George Lucas and his big homey Francis Ford Coppola (CAPTAIN EO) are executive producers of Godfrey Reggio’s POWAQQATSI (Life in transformation), the EMPIRE STRIKES BACK of the Qatsi trilogy that began with KOYAANISQATSI (Life out of balance) in 1982 and ended with NAQOYQATSI (Life as war) in 2002. If you’ve seen either of those, or the ones by Reggio’s cinematographer Ron Fricke (I reviewed his SAMSARA in 2011) then you got a pretty good idea what this is like. Which is good, because my words might not cut it.
We could classify these as “experimental documentaries,” but they don’t have much of what anybody thinks of when they think of documentaries. No interviews, no narration, no onscreen text, no people talking at all. No storyline or argument made. No easily encapsulated subject or premise. Just themes.
They’re like cinematic paintings, or photo essays, or poems. They rhyme by having similar shots and images over and over again, all set to very repetitive (in a good way) scores by Philip Glass.
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“Elora, you don’t want me. Tell her. I’m short. Even for a Nelwyn.”
Like John McClane’ll tell ya, sometimes some shit happens and you just have to step up. For Willow Ufgood (Warwick Davis, RETURN OF THE JEDI, THE EWOK ADVENTURE) it’s when his kids find one of those abandoned river babies (we all know how that goes) and then it turns out to be the Chosen One prophesied to kill the evil Queen Bavmorda (Jean Marsh), so mean knights with packs of dog-like beasts are gonna keep attacking the village until they find her. Willow admits to the town that he has the baby they’re looking for, and he doesn’t argue when the wise wizard The High Aldwin (Billy Barty) appoints him to lead a party on a journey to give the baby back to the Daikini, the bigger people.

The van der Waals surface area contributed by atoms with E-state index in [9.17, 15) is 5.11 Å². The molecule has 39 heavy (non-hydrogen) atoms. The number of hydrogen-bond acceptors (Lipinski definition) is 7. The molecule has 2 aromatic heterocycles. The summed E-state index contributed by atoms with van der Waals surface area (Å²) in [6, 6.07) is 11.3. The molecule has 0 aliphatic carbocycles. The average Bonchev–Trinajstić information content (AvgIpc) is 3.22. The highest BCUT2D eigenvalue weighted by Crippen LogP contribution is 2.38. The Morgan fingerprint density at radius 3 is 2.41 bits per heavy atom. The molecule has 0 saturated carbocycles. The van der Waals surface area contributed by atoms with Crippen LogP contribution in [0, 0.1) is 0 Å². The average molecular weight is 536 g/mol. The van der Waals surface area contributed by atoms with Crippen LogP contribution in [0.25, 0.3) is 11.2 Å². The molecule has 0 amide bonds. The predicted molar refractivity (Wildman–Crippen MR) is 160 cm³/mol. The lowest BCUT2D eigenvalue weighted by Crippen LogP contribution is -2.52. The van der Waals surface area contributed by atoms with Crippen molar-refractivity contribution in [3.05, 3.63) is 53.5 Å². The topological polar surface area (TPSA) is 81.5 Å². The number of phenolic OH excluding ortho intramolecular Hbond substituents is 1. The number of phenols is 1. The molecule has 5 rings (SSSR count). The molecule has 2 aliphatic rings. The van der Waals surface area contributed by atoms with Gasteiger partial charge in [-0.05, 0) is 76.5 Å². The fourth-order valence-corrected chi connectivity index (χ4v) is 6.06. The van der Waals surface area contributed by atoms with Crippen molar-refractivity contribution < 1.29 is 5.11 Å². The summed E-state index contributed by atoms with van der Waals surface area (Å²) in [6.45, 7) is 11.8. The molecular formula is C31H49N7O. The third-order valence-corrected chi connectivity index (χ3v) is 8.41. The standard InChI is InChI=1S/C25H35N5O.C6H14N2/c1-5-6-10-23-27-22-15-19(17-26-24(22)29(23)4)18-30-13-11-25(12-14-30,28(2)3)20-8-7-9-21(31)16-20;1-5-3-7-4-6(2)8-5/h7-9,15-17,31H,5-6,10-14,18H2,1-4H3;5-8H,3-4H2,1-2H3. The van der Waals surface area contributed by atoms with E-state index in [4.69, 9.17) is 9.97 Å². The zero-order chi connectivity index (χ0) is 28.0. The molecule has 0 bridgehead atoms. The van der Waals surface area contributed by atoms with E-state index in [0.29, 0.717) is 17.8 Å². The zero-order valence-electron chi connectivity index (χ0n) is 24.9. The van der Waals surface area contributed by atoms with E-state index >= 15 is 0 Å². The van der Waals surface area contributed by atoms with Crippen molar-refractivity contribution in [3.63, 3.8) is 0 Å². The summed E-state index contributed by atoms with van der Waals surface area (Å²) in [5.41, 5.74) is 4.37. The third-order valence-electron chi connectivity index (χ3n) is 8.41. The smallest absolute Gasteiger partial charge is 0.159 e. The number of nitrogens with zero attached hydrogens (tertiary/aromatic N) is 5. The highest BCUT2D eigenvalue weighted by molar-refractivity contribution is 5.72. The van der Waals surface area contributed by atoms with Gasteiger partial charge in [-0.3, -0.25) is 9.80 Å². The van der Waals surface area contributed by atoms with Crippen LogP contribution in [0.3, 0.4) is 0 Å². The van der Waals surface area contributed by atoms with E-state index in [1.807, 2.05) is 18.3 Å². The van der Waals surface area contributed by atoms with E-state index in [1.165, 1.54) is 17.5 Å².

I say bigger because Willow’s village is all people under four feet tall. There are fighters among them, like Vohnkar (Phil Fondacaro, RETURN OF THE JEDI) or “Vohnkar Warrior” (Tony Cox, RETURN OF THE JEDI, CAPTAIN EO), but Willow isn’t one of them. A small man looked down upon even among the people of his size, he’s the underest of dogs. As a fledgling magician he screws up even his corny magic trick illusions, and now he finds himself going head to head with a real sorceress.
The first Daikini they find is Mad Martigan (Val Kilmer, BAD LIEUTENANT: PORT OF CALL NEW ORLEANS), a warrior imprisoned in a small cage who seems at first like a Jack Sparrowish rogue. When an army is headed their way and most of Willow’s party turns tail he has little choice but to free the man and convince him to help, like an action comedy set up. (read the rest of this shit…)